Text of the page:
"Nurses say the persistent nationwide nursing shortage is making matters worse, because understaffing increases the risk of violent incidents. And nurses cite the fear of assault as a reason for low morale, especially if they feel that management does not share their concern."

We have to remember that often times, our clients, our family members, our patients (whatever angle you look from) are quite often not the only victims in these situations.  Many times, too many times, the people who provide the care are victims as well – if they don’t have enough support, then they effectively have an increased risk of being harmed.  Interesting, isn’t it – without enough staff, we know the care of the resident’s suffers, but we forget that short staffing affects the staff as well.

I, myself, when working at a nursing home, have been cornered in my office by an elderly lady who was furiously swinging at me.  I was a social worker, the resident was in my office because she had been disruptive all day and the nurse’s simply couldn’t watch after her anymore.  I realized right quick that part of the fear is that they might injure you (its amazing what sort of strength a demented, angry 95 pound woman can have), and part of the fear becomes that you might injure them in trying to protect yourself.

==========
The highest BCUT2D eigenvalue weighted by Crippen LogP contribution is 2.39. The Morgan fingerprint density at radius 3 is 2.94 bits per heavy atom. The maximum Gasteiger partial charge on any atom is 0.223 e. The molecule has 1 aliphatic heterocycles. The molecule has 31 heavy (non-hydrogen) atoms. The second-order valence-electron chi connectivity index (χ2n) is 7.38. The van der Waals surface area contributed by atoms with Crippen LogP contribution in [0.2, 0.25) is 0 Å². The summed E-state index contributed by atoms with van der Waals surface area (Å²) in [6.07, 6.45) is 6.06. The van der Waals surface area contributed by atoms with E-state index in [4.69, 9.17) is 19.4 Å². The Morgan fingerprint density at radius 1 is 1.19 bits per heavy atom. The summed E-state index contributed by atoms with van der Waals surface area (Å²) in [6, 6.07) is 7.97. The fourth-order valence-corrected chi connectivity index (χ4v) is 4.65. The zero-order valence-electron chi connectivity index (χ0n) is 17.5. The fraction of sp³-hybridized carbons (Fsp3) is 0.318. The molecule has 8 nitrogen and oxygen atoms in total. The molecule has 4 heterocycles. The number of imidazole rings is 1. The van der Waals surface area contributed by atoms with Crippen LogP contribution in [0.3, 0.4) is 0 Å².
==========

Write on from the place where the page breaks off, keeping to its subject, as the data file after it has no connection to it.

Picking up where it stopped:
I don’t know what the solution is, but I am reminded again, as I often am, about a discussion with a friend about one way to keep plenty of good staff is to pay them well – pay them to continue to care, pay them to be accountable for the care they provide.  Of course, I know that money is not the absolute solution, but Management types should certainly know that if they have good staff, they should pay them to stay – and while thy’re there, they have to listen to and support them emotionally.  If Management sees their front line staff as just another warm body, then eventually morale becomes such that you have just that, another warm body.

It takes a certain, special kind of person to care for patients of all kinds, nursing home residents included.  The article reminded me that we have to remember that caregivers are sometimes victims as well, and often through no fault of their own.  And, like the residents they care for, they should have some measure of safety as well.  Thoughts?